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Don't Give Up

Cecily Heslett
Toronto Ontario Canada
From: NEW BEGINNINGS, Vol. 19 No. 6, November-December 2002, pp. 209

I am a 28-year-old, full-time mother of two wonderful children: Owen, three years old, and Lydia, five months old. Tandem nursing has been very successful in our family. Owen understands that Lydia gets "first dibs" and is happy to wait. He has not expressed a single word or act of jealousy toward her and thinks she is just great. Lydia, too, is a huge fan of her brother and finds him very entertaining.

Shortly before Lydia was born our family moved from Peterborough, Ontario, Canada to Toronto, Canada where my husband was to begin graduate school. When Lydia was three months old, I decided to take the children back to Peterborough, about 90 minutes away, to attend our former La Leche League Group's toddler meeting. I planned on staying for two days so that my husband could focus on his studies with the children and me out of the apartment. At first, I was hesitant because Owen had a small cold, but he seemed to be improving so I decided to make the trip.

We had a great day visiting with friends and we were looking forward to the La Leche League meeting the next day. But shortly after I climbed into bed with my two sleeping children, Owen woke up coughing, which led to vomiting. The friend I was staying with is a physiotherapist and she said it sounded like Owen had croup. He had never had croup before, but was having difficulty breathing so we went to the hospital.

At the hospital, the doctor recommended we stay for the night so that Owen could be monitored. My friend stayed to get us settled into the pediatric ward and then went home to her family.

There I was, away from home without my husband, with my two babies in the hospital for the night. In the room there was a children's bed and two adult-sized hospital beds. At home we have a king-sized bed for the four of us so I needed to do some creative thinking. I decided to put Owen to sleep with his head at the top of the bed and Lydia with her head at the bottom of the bed so that their feet were touching. I then slept with my head at the bottom of the bed, next to Lydia, and switched to the top of the bed to nurse Owen whenever he needed me. It was such a relief that I didn't have to worry about coercing him into drinking fluids against his will. The nurses were surprised at our arrangement but were supportive and left me to care for my children in my own way. When morning came, Owen was much better so I bundled up my little ones and headed for home. We didn't get to our LLL meeting on that trip, but we made it the next month.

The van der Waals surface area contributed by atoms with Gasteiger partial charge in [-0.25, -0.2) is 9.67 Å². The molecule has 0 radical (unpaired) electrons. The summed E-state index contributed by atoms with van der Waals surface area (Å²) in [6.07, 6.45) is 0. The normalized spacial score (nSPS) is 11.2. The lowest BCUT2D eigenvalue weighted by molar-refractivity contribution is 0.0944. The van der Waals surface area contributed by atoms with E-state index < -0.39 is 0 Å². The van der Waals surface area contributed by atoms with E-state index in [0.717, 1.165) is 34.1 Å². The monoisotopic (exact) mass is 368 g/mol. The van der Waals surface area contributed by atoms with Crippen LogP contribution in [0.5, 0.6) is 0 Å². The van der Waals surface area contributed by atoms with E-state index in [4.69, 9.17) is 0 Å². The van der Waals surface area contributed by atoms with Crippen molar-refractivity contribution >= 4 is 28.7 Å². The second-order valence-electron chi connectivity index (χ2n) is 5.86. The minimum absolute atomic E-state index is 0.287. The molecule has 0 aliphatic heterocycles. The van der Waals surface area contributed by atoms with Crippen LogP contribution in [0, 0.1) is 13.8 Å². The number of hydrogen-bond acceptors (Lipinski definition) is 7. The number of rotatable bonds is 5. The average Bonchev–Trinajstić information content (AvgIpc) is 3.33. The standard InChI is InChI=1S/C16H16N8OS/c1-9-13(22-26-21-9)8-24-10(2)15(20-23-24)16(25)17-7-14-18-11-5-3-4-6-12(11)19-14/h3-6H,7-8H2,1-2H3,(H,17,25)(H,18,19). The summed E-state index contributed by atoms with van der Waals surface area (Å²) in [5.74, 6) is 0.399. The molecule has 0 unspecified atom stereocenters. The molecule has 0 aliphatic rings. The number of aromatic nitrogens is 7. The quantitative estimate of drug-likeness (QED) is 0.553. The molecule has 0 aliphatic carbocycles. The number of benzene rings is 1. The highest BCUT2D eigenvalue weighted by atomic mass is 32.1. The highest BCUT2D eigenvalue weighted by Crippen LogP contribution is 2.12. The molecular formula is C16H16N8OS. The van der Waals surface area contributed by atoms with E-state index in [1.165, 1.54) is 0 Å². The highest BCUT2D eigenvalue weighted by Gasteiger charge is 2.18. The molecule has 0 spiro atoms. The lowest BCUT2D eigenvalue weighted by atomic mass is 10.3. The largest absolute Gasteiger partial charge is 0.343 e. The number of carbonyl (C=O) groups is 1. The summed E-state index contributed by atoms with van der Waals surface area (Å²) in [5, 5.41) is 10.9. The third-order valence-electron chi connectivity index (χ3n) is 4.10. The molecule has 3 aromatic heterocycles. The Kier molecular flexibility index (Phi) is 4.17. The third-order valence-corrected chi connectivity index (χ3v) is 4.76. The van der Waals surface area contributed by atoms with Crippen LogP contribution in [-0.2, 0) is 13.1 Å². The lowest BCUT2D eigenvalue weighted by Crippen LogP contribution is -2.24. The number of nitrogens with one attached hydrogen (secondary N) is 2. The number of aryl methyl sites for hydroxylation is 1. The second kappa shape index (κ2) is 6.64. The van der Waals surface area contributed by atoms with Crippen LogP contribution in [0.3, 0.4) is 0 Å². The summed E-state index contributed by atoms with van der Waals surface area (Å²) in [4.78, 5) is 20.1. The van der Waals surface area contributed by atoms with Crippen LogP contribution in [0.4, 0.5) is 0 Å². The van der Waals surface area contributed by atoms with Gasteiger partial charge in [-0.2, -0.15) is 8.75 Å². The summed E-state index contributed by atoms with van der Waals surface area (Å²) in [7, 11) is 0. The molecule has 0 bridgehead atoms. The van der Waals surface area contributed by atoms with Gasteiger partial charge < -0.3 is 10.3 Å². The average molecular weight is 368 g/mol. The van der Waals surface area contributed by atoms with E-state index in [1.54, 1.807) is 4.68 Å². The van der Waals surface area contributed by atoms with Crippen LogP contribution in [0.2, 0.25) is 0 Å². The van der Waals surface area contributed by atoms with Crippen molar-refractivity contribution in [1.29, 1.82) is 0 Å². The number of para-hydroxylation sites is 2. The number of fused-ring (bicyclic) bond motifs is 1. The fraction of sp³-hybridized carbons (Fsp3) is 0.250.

All that night in the hospital I kept thinking about how thankful I was Owen was still breastfeeding. I also thought about how peacefully my children slept there, in a strange place, in a strange bed, under very strange circumstances. For them, the essentials were there.

Last updated Friday, October 27, 2006 by njb.
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